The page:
It’s a beautiful spring day and I have some azalea bushes I want to get into the ground. But first, an overdue visit with Melba. She’s the oldest member of our congregation and almost 40 years my senior. Although she has lots of physical challenges, mentally she remains at the top of her game, and the reality of her life often makes her cranky. I can’t blame her for that. Today, I just want to knock this visit out so I can get on to other things. I will briefly enter the little world of her room at the retirement home and return to my larger life in no time.
We chat about the new Pope and her flat-screen T.V. and the church and her pain. Then the time comes to move on to the main reason for my visit.
I open my little box of Holy Communion-to-go, set a wafer and a tiny glass of wine on the table, and launch into the Brief Order for the Confession of Sins. I say the words I have said a bazillion times before: “Most merciful God, we confess that we are captive to sin and cannot free ourselves…” Let’s see. I picked up four new azalea bushes; three are bright pink, and the other one, I believe is white… “We have not loved you with our whole heart…” Should I plant all three of the pink ones under the pine trees in the front yard, or should I plant two pink ones and one white one and then put the other pink one someplace else or I could put the white one someplace else?… “For the sake of your Son, Jesus Christ, have mercy on us...” Maybe I’ll have to figure it out as I go. First I’ll have to dig four holes and mix some Miracle Grow with the soil…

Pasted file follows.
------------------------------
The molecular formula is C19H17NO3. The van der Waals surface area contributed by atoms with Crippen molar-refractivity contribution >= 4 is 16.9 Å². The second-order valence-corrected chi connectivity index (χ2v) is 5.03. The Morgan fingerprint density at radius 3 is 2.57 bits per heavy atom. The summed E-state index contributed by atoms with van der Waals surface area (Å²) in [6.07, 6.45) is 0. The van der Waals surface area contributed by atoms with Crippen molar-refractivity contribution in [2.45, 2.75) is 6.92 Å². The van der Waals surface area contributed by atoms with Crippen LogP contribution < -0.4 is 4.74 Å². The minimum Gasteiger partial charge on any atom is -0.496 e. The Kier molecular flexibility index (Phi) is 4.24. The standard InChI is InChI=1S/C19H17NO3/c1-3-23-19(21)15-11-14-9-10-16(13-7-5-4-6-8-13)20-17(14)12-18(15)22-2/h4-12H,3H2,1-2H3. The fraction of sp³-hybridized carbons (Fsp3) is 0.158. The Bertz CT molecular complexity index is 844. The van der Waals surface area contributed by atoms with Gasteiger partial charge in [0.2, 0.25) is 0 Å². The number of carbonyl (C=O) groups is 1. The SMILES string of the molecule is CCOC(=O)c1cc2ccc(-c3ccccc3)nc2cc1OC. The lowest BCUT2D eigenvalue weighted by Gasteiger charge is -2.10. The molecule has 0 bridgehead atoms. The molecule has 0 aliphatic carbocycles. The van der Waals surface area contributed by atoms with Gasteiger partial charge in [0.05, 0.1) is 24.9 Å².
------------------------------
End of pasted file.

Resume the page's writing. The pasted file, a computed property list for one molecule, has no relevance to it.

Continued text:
Okay, the confession is over. So we move on to the absolution. I assure her that because of Jesus, her sins are forgiven. And I’m wondering if I have enough Miracle Grow to get the job done. “As a called and ordained minister of the church of Christ, and by his authority, I declare to you the entire forgiveness of all your sins, in the name of the Father and of the Son, and of the Holy Spirit.” Reflexively drawing the outline of a cross in the air, I punctuate my words in the customary way, “Amen.” I expect to hear her echo my Amen with one of her own.
Wait a minute! What was that? Did she just say thank goodness!? Thank goodness!? It seems that, unlike me, she had been paying attention. She was not somewhere else. She was present in the room. She heard the words of forgiveness, and she knew they were words of life for her.
Thank goodness! Those two simple words jarred me like being awakened from a deep sleep by a fire alarm. Thank goodness!
As I consecrated the bread and the wine and then placed them in her hands, I wasn’t thinking about azalea bushes anymore. I was thinking about how my routine visit to this dear woman of faith is anything but routine for her. This is a holy moment. Jesus is present in the bread and wine. Melba is present in our community of faith at Holy Trinity and we are present in her. God is here! Instead of showing up at her door like I was delivering a pizza, I should have removed my shoes in reverence for the holiness of the ground beneath my feet.
I take her hands in mine and pray for her in the way pastors are expected to pray in these situations, offering God’s word of grace to someone who so desperately needs to hear it. “Amen,” I say, indicating that this will conclude the sacred portion of our program for the afternoon.
But Melba doesn’t release my hands. Instead, she offers a prayer of her own. This time the word of grace is for me. She seems to know that I need to hear it, too. But I doubt she realizes just how desperately.
Melba finishes her prayer and squeezes my hands as we both say, “Amen” together. Yes, Melba, amen! And, thank goodness!